Nationally, Horton co-founded the Minority Cannabis Business Association, founded and is an advisory board member for Marijuana Business Daily and is involved with, and past board member of, the Resource Innovation Institute—a national leader in establishing and educating on standards of farming practices.
An advisory board member of Ben’s Best, a venture by Ben Cohen of Ben & Jerry’s ice cream company, its focus is on funding Black-owned cannabis companies, supporting the Colorado Criminal Justice Reform Coalition and the Last Prisoner Project.
He’s also on a number of federal, state and local cannabis regulatory advisory committees, helping to design and strengthen cannabis markets in both Oregon and California and then some.
Horton’s resume may read as though he was born into the cannabis industry, but his journey to his place in the space, and to the Pacific Northwest from his birthplace of Charlottesville, Virginia, really did begin before he was born, when his father was arrested for carrying less than an ounce of weed.
Less than an Ounce, One Seed and Persecution
Horton knows first-hand how the failed War on Drugs can negatively affect just one small family for years, as his father was arrested for cannabis before he was born, with a lifetime of struggle to follow.
The charge should have been simple possession for carrying less than an ounce, but the bags were individually wrapped, sending him to prison for the maximum five-year sentence for distribution, serving four years for good behavior.
“After I was born the charges followed us, and my family would have to move wherever he could find work,” he shared. “As I grew older, the family did everything they could to keep me away from cannabis. It wasn’t that they were against it; it’s just that they didn’t want me being arrested.”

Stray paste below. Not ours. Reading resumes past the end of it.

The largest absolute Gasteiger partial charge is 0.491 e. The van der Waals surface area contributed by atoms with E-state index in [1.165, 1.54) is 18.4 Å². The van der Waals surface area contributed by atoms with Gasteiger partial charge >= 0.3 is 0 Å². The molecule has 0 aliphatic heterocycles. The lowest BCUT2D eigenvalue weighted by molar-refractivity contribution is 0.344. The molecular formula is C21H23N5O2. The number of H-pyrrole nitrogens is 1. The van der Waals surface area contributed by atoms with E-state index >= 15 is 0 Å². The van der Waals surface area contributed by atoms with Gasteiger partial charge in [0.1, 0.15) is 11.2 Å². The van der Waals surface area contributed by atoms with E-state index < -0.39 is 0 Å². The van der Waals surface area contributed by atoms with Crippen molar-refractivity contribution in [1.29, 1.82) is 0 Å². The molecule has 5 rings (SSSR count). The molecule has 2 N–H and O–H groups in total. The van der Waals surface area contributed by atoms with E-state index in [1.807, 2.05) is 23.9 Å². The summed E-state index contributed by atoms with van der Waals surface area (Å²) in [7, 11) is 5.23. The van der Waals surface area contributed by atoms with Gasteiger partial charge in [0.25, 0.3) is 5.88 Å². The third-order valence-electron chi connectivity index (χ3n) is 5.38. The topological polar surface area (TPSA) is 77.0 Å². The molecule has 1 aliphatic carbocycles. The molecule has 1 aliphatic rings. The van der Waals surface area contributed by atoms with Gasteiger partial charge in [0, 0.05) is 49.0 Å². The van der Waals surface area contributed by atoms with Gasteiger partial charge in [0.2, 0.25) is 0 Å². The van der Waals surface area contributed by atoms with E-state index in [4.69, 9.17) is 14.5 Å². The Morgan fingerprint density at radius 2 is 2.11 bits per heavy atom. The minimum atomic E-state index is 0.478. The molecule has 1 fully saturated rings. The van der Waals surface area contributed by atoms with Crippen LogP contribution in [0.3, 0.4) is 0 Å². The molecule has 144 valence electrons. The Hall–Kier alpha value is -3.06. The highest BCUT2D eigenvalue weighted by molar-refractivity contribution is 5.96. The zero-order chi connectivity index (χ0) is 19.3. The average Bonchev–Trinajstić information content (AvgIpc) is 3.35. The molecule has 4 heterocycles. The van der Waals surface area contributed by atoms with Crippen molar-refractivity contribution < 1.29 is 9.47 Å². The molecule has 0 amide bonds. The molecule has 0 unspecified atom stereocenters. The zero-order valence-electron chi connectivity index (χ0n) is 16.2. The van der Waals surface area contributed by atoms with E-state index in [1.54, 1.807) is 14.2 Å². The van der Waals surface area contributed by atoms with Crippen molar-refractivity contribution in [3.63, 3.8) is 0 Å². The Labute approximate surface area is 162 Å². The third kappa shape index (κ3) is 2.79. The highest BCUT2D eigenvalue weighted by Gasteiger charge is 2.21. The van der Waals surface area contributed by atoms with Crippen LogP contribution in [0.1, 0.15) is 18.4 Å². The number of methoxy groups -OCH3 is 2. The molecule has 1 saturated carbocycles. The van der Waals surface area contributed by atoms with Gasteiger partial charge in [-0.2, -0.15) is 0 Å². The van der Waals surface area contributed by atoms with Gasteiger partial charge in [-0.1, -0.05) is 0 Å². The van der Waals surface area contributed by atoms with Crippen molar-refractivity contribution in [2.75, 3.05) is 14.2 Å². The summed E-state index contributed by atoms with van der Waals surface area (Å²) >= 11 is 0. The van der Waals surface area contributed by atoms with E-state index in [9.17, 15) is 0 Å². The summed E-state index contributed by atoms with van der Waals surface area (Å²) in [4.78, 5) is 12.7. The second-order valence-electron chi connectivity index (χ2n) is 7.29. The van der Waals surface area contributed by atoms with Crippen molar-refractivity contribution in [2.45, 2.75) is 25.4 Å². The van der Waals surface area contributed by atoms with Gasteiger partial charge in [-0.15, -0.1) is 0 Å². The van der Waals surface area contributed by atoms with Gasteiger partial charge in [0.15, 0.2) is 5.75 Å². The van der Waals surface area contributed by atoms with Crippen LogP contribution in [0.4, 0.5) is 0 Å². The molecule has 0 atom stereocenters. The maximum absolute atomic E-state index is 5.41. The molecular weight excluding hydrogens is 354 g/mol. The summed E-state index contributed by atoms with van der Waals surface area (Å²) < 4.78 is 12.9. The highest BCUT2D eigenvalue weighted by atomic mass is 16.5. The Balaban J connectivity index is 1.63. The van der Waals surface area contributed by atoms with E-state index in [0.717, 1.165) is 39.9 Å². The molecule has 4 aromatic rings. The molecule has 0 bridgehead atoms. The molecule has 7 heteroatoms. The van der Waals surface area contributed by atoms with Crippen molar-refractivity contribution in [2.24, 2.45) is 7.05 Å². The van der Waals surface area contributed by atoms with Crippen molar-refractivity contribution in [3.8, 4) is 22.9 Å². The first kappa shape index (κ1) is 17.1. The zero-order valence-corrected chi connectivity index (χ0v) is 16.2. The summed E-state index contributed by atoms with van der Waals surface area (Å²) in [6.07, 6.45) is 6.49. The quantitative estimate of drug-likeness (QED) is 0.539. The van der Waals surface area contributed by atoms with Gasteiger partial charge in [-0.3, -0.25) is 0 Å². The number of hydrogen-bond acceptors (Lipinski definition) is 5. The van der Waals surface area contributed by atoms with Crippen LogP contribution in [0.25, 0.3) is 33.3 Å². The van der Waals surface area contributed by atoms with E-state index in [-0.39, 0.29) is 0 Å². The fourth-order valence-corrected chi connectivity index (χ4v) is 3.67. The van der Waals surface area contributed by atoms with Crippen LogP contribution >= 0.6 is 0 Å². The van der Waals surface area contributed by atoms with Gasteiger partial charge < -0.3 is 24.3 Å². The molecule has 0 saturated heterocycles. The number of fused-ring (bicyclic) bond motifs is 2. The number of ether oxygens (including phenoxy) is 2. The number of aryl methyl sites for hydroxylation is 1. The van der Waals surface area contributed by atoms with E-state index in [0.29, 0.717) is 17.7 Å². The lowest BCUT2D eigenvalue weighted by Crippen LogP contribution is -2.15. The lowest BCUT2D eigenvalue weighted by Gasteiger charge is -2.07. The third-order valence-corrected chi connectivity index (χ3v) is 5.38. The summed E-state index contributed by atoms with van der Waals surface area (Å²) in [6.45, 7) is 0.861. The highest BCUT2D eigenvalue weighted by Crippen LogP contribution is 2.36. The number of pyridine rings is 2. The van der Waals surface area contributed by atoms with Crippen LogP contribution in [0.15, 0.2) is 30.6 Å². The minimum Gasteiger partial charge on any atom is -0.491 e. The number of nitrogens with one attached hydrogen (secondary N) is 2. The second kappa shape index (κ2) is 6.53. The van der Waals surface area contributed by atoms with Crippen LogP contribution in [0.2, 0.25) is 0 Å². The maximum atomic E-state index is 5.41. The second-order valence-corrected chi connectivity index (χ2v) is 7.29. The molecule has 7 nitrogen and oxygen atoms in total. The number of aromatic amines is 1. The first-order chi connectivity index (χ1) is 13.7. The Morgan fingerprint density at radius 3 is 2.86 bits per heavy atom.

His family’s good intentions were all for naught, as he was indeed arrested a number of times. Mostly for misdemeanors—all surrounding cannabis.
“Once, I was stopped coming home from a party, and they patted me down and found one seed in my pocket,” he shared. “I spent that night and others in jail, but never went to prison.”
It’s no secret that white neighborhoods do as many drugs as neighborhoods with people of color. It’s also no secret that minority neighborhoods are policed more often and heavier than lighter hoods. This fact, this imbalance of justice, leaves a mark—with or without prison time.
“Just having a record means opportunities lost, depression, anxiety and a lack of belief—feeling like your life is ruined because of this plant,” he added. “It’s never made any sense.”
Engineering a One-Room Grow
Moving from state to state for his father’s work eventually led the family to Florida, where Horton majored in Industrial Engineering with a minor in Mathematics and Physics. He graduated from Florida State University in 2007 and was hired by German engineering company, Siemens, one of the largest engineering firms in the world.
“I started out in Atlanta with Siemens; then they sent me to Baltimore, then Houston,” he said. “I spent about a year and a half in Munich, Germany, when they transferred me back to the states and Portland, Oregon in 2011.”
Still working for Siemens, Horton set up a one-room grow op in the basement of his home, growing medicinal cannabis under the Oregon Medical Marijuana Program (OMMP), helping a Fraternity brother and his wife.
“He had chronic pain in his knees, but his wife had breast cancer,” he said. “I worked with their caregiver to provide plant material, and the caregiver would make cannabis oil capsules and suppositories for them.”
The Art of Urban Craft Cultivation
From his greater good basement grow, to overseeing 24,000 square feet of indoor, and 12,000 square feet of greenhouse space today, Horton has come full-circle in the burgeoning essential industry too big to fail.
Notable is its win for Best Medical Hybrid at the 2016 Dope Industry Awards, with its 503 Wifi, bred from Wifi OG (White Fire OG) using cultivars, Fire Og and The White.
Quoting its website, “LOWD exists effortlessly at the intersection of urban culture and epic nature unique to the City of Portland.”
The brand’s SLAG jars, or “Smoke like a Grower,” jars, hold “intentionally selected buds” stick-trimmed right into the ultra-violet resistant glass jars, resulting in a slow cure—making the end-partaker the first one to touch the flower.
It’s attention to detail like this that makes a craft cannabis farmer stand out. But, what does this mean at the distribution site? How does one differentiate between slow cured craft flower and large-scale production bud—and should there be a pricing difference?